Medicines are so expensive that we’ve grown accustomed to the generic brands that the pharmacies dispense. We don’t even question it anymore. We’re just happy to pay less for the same exact thing.
If you’re vain enough or it’s imperative that you show off to your friends and family, then continue paying outrageous prices for the same items that the rest of us happily engage discounts. At the end of the day, those ‘seconds’ will have saved us enough money for a second pair!
Ever notice that there are more new drugs on the market every day? And just the side effects, alone, can make your pulse quicken. In 2016, we should be curing diseases not still suffering from them. Why is healthy, affordable living so out of our reach?
Watch any black and white film (and even most current ones) and there’s not an actor to be found without his/her lips wrapped around a cigarette. People sometimes have to work at jobs surrounded by carcinogenic substances because that’s all they are qualified to do. We can’t start living in bubbles so what’s a person to do?
It’s true, for the most part, that we are living longer but we’re not fully prepared to care for our loved ones when they reach those new stages of life. Once upon a time, your grandmother might have lived with you and helped raise you while your parents worked. Don’t these same selfless people deserve our love and support? Not everyone can afford to take on that responsibility but… isn’t it worth looking into other options?
It’s not unusual to see multiple videos on social media showing stray animals being rescued and given another chance at life. Shouldn’t we do at least that much for our elders?!
A diamond is forever – with divorce rates up, is that still true?
A dog is man’s best friend – I love dogs as much as the next person but shouldn’t your spouse be your BF?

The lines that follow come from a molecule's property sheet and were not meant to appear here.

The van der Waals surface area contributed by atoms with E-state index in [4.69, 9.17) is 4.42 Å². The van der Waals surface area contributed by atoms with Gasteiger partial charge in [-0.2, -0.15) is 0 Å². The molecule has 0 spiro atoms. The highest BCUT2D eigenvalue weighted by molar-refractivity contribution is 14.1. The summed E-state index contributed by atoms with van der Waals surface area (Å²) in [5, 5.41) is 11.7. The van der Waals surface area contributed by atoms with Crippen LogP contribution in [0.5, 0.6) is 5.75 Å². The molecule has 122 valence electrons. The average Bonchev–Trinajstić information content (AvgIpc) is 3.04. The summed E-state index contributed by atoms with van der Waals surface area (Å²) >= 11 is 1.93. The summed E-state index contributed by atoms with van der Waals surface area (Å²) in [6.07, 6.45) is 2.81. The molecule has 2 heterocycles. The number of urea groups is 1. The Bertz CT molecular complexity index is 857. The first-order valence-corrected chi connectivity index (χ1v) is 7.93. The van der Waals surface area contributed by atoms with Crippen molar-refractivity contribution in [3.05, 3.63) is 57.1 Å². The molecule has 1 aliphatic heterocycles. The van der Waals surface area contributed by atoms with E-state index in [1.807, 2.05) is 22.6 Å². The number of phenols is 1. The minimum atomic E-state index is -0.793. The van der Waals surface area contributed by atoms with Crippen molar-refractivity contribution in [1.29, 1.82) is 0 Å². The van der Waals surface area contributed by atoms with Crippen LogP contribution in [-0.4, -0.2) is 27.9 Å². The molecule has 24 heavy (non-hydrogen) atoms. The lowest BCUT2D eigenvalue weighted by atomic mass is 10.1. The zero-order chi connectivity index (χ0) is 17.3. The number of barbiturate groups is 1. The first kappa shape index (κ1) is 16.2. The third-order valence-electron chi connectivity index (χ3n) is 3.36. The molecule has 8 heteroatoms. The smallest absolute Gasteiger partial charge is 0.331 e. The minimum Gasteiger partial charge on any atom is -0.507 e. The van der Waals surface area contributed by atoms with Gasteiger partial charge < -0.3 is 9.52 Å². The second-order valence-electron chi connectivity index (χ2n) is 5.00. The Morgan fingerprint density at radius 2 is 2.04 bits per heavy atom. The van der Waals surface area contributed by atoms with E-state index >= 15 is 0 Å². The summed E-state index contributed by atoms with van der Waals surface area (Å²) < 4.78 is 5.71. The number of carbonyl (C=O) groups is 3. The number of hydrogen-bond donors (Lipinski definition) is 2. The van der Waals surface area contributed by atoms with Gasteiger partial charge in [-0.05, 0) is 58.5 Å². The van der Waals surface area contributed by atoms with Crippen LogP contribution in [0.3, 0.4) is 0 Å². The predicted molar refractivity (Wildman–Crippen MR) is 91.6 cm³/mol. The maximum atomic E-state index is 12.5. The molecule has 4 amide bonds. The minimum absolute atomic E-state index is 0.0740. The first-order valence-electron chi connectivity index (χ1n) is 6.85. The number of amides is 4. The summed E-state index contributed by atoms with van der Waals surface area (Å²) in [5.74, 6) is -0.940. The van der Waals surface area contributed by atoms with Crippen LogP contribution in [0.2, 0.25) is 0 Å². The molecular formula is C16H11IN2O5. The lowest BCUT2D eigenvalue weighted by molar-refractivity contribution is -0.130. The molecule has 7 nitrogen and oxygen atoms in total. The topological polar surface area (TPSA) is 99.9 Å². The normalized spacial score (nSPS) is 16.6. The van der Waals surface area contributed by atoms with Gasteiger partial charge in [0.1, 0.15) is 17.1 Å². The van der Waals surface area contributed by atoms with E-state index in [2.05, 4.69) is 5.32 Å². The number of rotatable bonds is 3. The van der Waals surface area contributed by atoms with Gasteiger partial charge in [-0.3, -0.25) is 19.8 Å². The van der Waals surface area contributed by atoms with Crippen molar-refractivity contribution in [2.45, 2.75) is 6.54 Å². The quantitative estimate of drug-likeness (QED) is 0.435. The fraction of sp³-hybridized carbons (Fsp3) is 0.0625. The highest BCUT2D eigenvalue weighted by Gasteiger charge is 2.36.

A skeleton in the closet – let’s hope that isn’t a literal meaning.
A watched pot never boils – a quaint expression but, obviously, untrue.
I understand and appreciate the feeling cited above. But we cannot live fortune cookie lives. We can’t possibly take a few nice words (written on a small, folded piece of paper and shoved inside a dessert) seriously. We hear about tragedy and suffering on the news all day long. We see injustice and cruelty all around us. Sure, it’d be great to live in a world wearing rose-colored glasses but, eventually, reality will cross our path and bite us in the butt.
So, by all means, think positively and be considerate of those around you. But know that, against our better judgment, words CAN sometimes hurt!
You can’t always take someone else’s word for something that you can’t see for yourself. It’s fine to participate in a good debate and some people enjoy taking classes as adults because they’re still interested in learning. But never settle for accepting someone else’s opinion.
We often tell our children to be leaders, not followers. We encourage them to think and act for themselves (of course, they’ll only listen to what we say for a few short years). Then it’s on to their friends as their closest advisors.
It’s certainly easier, by far, to just be a bystander and not commit yourself to a cause. That might be okay for some people but others like to take a more active part. Standing up for or standing beside another human being takes a different kind of person – one who is completely dedicated and accepts the risks involved.
Open your eyes, your mind and your heart and, together, let them lead the way. You’ll sleep better, you’ll feel better and you’ll never again doubt your choices!